"It's not worth it," says Mrs Shaw. "You have to ask yourself how well your child will achieve if he, or she, spends a lot of time wishing you weren't there.
"There's also the question of your own professional personality. You may not want half of Year 9 coming around on Saturdays to hang out with your son while you're flopping around the house in leggings.
"Of course, you can avoid teaching that particular group if you're lucky, but it can still drive a wedge between you and staff who do."
It can inhibit colleagues from treating your child just like any other child. It is harder for them to sound off in the staffroom, harder to talk about the case with other staff members. The situation is bad enough if the parent recognises the problem, even worse if he or she insists a colleague is deficient. It is undermining for colleagues to think the child and you may be discussing "that awful teacher" over tea in the kitchen.
Geography plays a part in decisions about schools. Deliberately driving your child miles away from the village primary where you teach before driving yourself back again is probably not worth the strain. In a town with a choice of secondaries, though, it may help family relations to opt for another one.
There are other considerations. A mother at one of my children's schools explained why she had chosen to send her 11-year-old daughter to the school where she taught history, rather than the one where she had been expecting to go.
"My husband had left home. It wasn't expected. We were both utterly devastated.
"She was in desperate need of stability: new school, divorcing parents, enforced house move. Her whole life was upside down and she was weepy and depressed. I wasn't feeling anything like strong enough to buoy her up. So I talked to the head of our school, who said there was space. The local authority had no trouble with the change. It meant we could see each other during the day. Just passing in the corridor was some sort of support. For both of us, actually.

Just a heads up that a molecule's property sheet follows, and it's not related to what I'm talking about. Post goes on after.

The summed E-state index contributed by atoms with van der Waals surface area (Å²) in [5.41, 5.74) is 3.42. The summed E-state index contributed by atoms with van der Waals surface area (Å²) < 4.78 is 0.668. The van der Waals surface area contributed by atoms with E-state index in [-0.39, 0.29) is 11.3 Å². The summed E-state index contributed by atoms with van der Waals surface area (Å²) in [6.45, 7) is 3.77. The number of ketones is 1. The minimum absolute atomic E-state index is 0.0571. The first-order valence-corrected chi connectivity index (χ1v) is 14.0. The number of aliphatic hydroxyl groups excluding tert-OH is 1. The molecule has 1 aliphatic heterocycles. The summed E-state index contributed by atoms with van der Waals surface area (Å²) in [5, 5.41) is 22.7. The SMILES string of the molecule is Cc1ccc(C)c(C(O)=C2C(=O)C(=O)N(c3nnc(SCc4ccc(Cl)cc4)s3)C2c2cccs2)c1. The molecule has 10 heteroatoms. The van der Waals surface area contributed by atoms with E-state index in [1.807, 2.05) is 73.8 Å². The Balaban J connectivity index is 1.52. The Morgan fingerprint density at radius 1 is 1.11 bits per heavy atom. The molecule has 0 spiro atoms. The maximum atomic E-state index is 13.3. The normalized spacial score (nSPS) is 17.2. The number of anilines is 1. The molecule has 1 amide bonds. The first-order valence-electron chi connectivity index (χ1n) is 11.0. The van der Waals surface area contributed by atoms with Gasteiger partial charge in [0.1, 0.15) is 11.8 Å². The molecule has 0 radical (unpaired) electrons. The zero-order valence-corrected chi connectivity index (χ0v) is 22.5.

"It was never really a problem for either of us or - as far as I know - for my colleagues. It's a big school and I never had to teach her. She was able to focus on her work because she wasn't worried about me and that meant she wasn't a problem pupil. She's moved on to sixth form college now.
"For us it was the best thing. I felt lucky I was in teaching."
If you do feel the need to have your poppet in close proximity, do not expect to get preferential treatment. Last year the schools adjudicator, David Newton, ruled that Lewisham should not give preference to children at the schools where their parents taught. The authority had used preferential selection as a recruitment incentive, but the adjudicator said it discriminated on grounds of parental occupation and possibly on race grounds too.
Anecdotally, though, one still hears of authorities being sympathetic to teachers who want their children to go to another school. But oversubscribed schools are wary of stretching the admissions code.
Teaching your colleagues' kids, page 2
School admissions code of practice www.dfes.gov.uksacodeOffice of the Schools Adjudicator www.schoolsadjudicator.gov.uk